Scotland's night-life is at risk of being killed off by prolonged restrictions, leading operators warn

Scotland's night-life is at risk of dying out unless concert venues and nigtclubs are given the green light to open their doors before the end of this year, industry leaders have warned.

Voodoo Rooms director Ewan McNaught says the messaging from the Scottish Government has been 'soul-destroying.'

Operators have pleaded for a “sea change” in the Scottish Government’s approach after recent warnings restrictions will likely to have to remain in place long after the vaccine roll-out has been completed this year.

They want to resume normality for the events and nightclubbing sectors within months by reopening venues without social distancing.

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But they have raised fears their industry is about to be sacrificed in the face of constant warnings from public health experts which they say have left the government “petrified of risk.”

Last week the government said there would be a need for Scots to live with restrictions for “some considerable time” after the vaccine programme is completed.

National clinical director Jason Leitch said: “This is not about Scotland being vaccinated. It's about the world being vaccinated.”

However Donald MacLeod, one of Glasgow’s leading music promoters and venue owners, said it was essential to restore confidence to businesses involved in the night-time economy instead of leaving the industry on the brink of “destruction.”

He said: “Are we going to live in fear of the virus for all-time?’

Donald MacLeod says the Scottish Government is paying too much attention to public health experts at the expense of business owners.

“My worry is that they decide we’re industry that can be scrapped. We've not been given any hope to think otherwise.“Why should we have social distancing if there is no threat and we’ve protected the elderly, the most vulnerable and at-risk groups?

"That’s not going to happen at the moment, but it should happen in the summer. It would be murder to keep us locked down.

"I don't think it'll happen until there is a sea change within the government so that we are not being run by health advisers. They need to get off their soap boxes and back to their day jobs.”

Ewan McNaught, director of the Voodoo Rooms, which hosts both live music and clubbing events, said recent messages from First Minister Nicola Sturgeon and her deputy John Swinney had been “soul destroying.”

Sneaky Pete's in Edinburgh has warned it will not be able to reopen until physical distancing restrictions are lifted.

He added: “Vaccine approval and rollout should have been a source of hope, but thegovernment is so in thrall to the zero Covid fantasy, so petrified of risk from the new variants, and so entrenched in negative messaging and evasion of all risk and responsibility that they’ve completely extinguished that optimism.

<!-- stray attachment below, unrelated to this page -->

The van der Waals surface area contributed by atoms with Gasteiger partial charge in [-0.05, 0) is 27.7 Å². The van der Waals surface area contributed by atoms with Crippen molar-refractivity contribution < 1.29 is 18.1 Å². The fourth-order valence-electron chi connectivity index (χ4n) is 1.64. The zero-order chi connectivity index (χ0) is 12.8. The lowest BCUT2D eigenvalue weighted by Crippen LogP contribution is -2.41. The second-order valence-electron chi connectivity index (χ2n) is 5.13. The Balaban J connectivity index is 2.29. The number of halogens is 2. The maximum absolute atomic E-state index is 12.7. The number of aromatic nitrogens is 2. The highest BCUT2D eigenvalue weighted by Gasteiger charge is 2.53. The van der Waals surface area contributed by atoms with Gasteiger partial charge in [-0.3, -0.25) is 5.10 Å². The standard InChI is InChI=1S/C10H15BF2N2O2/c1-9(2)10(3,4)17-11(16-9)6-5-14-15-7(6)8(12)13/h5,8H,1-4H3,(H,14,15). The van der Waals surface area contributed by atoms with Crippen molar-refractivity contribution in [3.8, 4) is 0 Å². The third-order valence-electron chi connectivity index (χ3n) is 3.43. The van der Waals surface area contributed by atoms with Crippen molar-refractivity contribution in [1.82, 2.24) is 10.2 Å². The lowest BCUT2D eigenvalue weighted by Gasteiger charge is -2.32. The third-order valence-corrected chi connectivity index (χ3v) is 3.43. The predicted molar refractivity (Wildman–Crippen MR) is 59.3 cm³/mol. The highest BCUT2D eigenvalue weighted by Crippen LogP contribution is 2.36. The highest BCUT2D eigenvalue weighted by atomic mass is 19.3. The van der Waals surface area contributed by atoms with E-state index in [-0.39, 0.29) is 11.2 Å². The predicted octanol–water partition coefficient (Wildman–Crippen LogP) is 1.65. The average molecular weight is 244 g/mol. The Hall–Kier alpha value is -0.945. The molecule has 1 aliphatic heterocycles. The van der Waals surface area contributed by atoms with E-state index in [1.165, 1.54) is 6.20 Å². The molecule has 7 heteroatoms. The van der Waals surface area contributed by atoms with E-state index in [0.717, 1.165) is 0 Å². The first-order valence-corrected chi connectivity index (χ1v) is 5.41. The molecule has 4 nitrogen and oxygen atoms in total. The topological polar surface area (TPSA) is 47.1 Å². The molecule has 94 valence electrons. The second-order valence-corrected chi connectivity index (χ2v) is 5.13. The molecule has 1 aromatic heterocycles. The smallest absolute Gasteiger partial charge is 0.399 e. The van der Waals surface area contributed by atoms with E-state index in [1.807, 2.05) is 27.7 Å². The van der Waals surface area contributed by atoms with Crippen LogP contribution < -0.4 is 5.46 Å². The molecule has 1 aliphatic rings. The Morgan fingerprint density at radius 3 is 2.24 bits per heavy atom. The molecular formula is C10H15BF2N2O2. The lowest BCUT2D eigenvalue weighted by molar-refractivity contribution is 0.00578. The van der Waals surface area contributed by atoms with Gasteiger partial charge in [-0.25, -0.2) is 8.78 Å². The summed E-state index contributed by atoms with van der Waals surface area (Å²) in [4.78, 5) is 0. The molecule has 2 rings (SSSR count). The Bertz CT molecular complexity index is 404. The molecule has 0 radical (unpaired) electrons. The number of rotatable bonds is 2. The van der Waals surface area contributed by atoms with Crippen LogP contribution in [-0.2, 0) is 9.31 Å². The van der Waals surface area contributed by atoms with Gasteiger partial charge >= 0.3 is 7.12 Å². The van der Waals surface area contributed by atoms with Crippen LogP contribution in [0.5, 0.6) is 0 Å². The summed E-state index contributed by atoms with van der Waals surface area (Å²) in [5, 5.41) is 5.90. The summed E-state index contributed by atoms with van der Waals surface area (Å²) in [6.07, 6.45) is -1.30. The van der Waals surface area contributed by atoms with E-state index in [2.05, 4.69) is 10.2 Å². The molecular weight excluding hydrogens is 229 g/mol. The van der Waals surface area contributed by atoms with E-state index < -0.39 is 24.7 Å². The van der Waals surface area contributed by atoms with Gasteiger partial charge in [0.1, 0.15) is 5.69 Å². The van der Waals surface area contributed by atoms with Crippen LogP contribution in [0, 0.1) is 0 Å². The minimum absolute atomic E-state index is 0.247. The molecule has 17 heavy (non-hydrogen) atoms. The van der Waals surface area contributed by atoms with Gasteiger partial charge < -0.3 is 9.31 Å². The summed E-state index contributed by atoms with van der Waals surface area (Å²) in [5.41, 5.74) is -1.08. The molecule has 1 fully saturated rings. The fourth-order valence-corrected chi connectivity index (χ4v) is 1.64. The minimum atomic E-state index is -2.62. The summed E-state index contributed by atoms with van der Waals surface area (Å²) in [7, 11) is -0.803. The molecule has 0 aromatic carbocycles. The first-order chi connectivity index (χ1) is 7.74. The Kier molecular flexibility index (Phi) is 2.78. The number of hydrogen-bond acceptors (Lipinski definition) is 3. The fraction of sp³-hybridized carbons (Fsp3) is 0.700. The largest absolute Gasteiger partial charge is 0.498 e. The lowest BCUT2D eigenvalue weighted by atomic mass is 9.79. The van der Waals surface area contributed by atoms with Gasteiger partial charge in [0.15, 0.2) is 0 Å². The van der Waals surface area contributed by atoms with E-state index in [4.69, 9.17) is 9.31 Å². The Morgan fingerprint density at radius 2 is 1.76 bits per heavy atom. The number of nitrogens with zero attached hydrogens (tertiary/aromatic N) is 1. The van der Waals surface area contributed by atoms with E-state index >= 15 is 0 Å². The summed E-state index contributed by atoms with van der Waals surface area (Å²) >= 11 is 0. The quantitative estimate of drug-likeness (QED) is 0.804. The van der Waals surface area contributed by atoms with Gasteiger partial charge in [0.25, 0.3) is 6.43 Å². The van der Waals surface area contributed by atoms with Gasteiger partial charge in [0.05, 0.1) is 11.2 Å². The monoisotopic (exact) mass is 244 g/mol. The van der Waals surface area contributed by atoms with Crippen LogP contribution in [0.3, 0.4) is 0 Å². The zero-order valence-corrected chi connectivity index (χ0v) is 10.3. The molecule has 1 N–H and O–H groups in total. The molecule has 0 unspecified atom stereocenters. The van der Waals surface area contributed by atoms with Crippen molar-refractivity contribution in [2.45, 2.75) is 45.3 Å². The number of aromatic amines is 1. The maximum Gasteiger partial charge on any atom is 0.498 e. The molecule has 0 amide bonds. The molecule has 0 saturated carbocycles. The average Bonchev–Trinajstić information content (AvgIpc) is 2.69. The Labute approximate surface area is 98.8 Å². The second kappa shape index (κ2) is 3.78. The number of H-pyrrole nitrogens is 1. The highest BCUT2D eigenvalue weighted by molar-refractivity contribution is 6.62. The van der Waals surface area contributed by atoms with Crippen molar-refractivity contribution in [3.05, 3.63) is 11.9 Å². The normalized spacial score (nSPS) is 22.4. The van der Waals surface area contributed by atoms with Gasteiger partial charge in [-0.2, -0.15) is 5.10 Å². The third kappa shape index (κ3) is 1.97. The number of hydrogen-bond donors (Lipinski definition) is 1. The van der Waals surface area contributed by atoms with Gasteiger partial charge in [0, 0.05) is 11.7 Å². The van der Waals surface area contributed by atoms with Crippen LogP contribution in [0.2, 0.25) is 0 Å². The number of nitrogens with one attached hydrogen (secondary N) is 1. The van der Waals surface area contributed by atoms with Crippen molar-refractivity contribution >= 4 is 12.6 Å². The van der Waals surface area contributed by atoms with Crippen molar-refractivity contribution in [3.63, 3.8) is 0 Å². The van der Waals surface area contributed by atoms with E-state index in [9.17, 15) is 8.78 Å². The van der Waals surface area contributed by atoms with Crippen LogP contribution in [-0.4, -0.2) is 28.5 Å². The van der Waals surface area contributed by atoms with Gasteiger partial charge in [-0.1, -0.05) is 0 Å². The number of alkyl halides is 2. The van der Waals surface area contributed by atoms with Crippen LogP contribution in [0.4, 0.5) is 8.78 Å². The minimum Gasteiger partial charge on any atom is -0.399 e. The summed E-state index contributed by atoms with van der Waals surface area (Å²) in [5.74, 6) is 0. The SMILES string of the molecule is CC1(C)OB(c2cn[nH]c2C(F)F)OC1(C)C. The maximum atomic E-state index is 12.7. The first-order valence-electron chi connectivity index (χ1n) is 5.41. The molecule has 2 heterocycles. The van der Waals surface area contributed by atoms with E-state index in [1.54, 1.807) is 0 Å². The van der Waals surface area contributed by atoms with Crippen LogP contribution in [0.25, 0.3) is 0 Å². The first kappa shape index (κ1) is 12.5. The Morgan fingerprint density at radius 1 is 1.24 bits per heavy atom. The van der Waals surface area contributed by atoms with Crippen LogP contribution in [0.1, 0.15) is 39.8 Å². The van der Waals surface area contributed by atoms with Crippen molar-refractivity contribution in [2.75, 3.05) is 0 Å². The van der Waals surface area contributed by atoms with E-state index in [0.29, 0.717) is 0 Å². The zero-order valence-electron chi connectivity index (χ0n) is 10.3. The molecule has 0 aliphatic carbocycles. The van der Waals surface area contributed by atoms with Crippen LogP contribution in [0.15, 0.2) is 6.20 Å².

"They’ve boxed themselves into a corner, crippled by caution, and are now completely incapable of offering any hope whatsoever to the business community.

"Let’s be clear, continuing with these restrictions once furlough finishes, and other forms of government support dry up, will be the end.

“All these jobs and businesses that have been on life-support will have the plug pulled on them. That’s the cost of pursuing a ‘safety first’ strategy of extending restrictions after the vaccine roll-out.”

Donald MacLeod received an outstanding contribution honour at the Scottish Music Awards in 2018 and was awarded an MBE by the Queen last year.

Nick Stewart, Scottish coordinator of the Music Venues Alliance, which represents grassroots venues, said: “I’m less concerned with exactly predicting dates of when venues can be open. Too many factors can change those dates.

"Instead I’d like political decisions to be made now, and made public now, about the circumstances under which we can get the show back on the road.

“The Scottish Government has done an incredible job of targeting grassroots music venues for financial support.

“The public have shown so much incredible support for their local venues through crowdfunders and continuing to buy tickets for rescheduled events.

“No Scottish grassroots music venue has permanently closed as a direct result of the pandemic, which is an outstanding result.

"But we have to plan now so we can book shows later in the year.

"Venues are definitely only comfortable opening when it is safe to do so. They are already skilled in risk management, it’s part of the job.

"Decisions about circumstances under which we can reopen can’t come soon enough.”

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